#3 Is there common ground both sides might hold to be precious…or not?

Note:  As detailed elsewhere, children’s art invokes for me the curiosity, wonder, and “beginner’s mind” that makes for an especially productive conversation. “As children we fall in love with the wonder of being alive,” Tsoknyi Rinpoche taught, with “the things around us fascinat[ing] us” – inviting people to make space for mindful practices (including mindful listening) that move us towards, “falling back in love with the sheer wonder of being alive.”

“[Improved discourse entails] an enormous range of possibilities for the advancement of meaningfully democratic practices and policies” which may be achieved “simply for the price of improving our capacities and enlarging our opportunities for collaborative inquiry about common problems” – Alison Kadlec and William Friedman, Deliberative democracy and the problem of power[1]

 In a conversation so sensitive, so charged and so personal as this one, disagreement can rule and reign from sun up to sun down – with little, if any, room for anything else.

One of the most profound gifts dialogue has given me is a glimpse of something more – something beyond, and above, and below the disagreement…something solid where we can (all potentially) stand.

Whether or not there is such a thing as “common ground” in this conversation, of course, is one of the points very much in dispute. 

At different points, one side or the other will pitch a potential topic of agreement. The question is deceptively non-simple, however, since many of the hoped for answers – “love” and “acceptance” and “tolerance” and “well-being of children” – it turns out invoke deeply disparate moral, spiritual and psychological narratives – e.g., What does it mean to be accepting? What kind of experience do children most need?  

If we can’t agree on that (and believe me, we can’t) – then what can we agree on?  If there is such a thing as legitimate common ground, what would it look like?  That has been a question we’ve grappled with in our Living Room Conversations – and it’s one I’d pose more broadly today.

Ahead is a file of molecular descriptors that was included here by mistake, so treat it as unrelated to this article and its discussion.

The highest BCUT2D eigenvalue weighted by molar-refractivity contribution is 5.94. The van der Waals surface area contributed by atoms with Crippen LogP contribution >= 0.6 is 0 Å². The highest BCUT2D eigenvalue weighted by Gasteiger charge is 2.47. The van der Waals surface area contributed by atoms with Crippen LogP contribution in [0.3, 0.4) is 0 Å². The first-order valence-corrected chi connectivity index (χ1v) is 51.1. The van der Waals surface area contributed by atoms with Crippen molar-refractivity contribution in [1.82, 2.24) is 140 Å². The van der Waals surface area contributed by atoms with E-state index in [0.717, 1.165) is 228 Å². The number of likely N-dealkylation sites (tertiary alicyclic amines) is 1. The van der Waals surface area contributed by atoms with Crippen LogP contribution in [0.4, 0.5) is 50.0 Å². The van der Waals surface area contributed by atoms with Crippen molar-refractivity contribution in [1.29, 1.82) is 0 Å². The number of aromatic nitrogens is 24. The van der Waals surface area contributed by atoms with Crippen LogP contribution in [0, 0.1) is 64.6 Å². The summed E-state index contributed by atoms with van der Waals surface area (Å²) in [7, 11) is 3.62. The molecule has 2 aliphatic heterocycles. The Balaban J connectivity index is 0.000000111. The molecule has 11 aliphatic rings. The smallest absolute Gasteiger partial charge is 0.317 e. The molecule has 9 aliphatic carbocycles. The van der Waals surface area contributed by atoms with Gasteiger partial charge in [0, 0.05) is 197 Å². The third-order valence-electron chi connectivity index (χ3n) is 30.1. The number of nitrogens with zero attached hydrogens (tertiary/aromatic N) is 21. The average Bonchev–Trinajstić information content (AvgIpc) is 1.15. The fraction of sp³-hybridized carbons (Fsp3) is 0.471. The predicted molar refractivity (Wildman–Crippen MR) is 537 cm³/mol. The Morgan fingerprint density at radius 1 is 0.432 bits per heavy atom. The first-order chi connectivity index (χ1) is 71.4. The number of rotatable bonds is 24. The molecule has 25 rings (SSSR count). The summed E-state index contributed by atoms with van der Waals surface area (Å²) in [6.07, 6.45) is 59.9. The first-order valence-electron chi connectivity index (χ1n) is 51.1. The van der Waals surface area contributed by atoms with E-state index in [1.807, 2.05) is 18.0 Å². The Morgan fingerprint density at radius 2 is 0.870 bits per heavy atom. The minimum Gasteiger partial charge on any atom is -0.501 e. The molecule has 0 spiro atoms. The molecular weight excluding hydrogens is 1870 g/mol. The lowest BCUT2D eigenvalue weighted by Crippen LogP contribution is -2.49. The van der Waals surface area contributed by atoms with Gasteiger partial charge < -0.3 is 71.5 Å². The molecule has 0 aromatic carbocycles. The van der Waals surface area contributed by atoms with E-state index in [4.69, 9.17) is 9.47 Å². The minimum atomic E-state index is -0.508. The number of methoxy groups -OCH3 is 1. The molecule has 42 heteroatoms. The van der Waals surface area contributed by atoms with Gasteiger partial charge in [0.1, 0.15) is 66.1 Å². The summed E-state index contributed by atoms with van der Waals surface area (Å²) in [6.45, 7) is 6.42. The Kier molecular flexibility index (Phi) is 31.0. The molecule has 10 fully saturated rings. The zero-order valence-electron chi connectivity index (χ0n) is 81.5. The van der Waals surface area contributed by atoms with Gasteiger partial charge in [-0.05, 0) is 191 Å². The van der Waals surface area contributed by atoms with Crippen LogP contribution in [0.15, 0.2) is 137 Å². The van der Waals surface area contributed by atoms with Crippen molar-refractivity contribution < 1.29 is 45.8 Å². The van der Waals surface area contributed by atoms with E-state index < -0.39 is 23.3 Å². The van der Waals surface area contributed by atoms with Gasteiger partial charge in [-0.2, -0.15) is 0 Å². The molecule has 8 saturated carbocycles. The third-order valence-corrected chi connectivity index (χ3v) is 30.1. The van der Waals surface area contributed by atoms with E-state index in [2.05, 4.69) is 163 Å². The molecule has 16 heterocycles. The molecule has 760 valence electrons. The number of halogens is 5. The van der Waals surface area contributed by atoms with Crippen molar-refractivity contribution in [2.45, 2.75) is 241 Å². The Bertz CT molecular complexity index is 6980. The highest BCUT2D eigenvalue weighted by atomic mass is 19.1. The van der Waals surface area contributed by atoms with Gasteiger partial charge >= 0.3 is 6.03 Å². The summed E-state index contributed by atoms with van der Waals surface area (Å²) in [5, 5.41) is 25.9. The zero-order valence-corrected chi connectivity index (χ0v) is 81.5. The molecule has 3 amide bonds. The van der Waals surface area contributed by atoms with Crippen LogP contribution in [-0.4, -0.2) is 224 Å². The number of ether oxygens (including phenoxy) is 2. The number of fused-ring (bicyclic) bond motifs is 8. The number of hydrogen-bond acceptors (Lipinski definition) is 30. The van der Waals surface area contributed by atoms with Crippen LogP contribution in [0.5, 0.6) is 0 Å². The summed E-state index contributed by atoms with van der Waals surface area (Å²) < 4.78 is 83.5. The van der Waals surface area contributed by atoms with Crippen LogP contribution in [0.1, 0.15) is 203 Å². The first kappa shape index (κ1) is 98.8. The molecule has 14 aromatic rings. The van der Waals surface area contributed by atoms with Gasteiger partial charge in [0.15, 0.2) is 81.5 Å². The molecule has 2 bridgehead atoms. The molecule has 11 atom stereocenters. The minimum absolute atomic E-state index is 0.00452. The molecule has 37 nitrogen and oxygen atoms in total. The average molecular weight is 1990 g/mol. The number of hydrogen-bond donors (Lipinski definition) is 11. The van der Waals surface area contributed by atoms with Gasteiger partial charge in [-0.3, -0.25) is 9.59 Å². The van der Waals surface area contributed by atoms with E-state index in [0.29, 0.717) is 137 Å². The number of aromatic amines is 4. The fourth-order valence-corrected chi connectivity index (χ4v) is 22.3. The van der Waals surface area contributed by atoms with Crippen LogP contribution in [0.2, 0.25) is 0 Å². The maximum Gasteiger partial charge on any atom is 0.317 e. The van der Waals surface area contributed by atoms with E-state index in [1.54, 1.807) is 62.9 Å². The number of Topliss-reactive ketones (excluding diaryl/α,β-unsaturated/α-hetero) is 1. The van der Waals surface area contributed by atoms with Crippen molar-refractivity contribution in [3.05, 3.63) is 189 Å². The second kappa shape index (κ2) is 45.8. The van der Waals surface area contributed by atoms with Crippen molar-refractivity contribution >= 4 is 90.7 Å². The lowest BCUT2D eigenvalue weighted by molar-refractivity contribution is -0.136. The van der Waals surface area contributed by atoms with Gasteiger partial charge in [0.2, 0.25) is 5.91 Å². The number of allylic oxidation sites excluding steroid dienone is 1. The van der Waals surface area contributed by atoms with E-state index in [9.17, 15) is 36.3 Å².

To start, click here to check out our short-list of agreements we’ve been gathering and “collecting” agreements at Living Room Conversations – identifying anything that comes up in conversation as something people on both sides (might) assent to and find some harmony. 

For each area we’ve identified, there are plenty of people who would probably balk at them – even with our qualifications. What do you think?  Are you agreement-with-these-agreements?  Would you suggest additions or changes?  

Not all agreements are equally powerful, in my mind.  That became especially clear during a meeting with Kendall Wilcox several months ago – openly gay Mormon man and a committed dialogue practitioner.  The backdrop of our exchange was a shared sense at how easy it is for both LGBT/SSA individuals (and their family/friends) to sometimes assume a profound level of inner deficiency:

  • “Just the fact that I had these feelings made me feel dirty” (FB-ME)
  • “I felt damned, and I felt dirty” (FB-L)
  • “I truly believed that I was evil; I was corrupt; I was sick in some way. And, so soon after that I became very depressed…it [was] hard to even live (​VH-SMT)​
  • “I thought that God hated me as much as I hated myself and therefore suicide became a real option for a very, very long time. Um, and it was a very difficult time” (FB-H)
  • “I felt like my world was ending. I thought I was never going to have salvation. I thought that even just feeling that way meant I was less a person, less of a daughter in God’s kingdom” (FB-ER)

 One man described how his own self-loathing began to take over his life: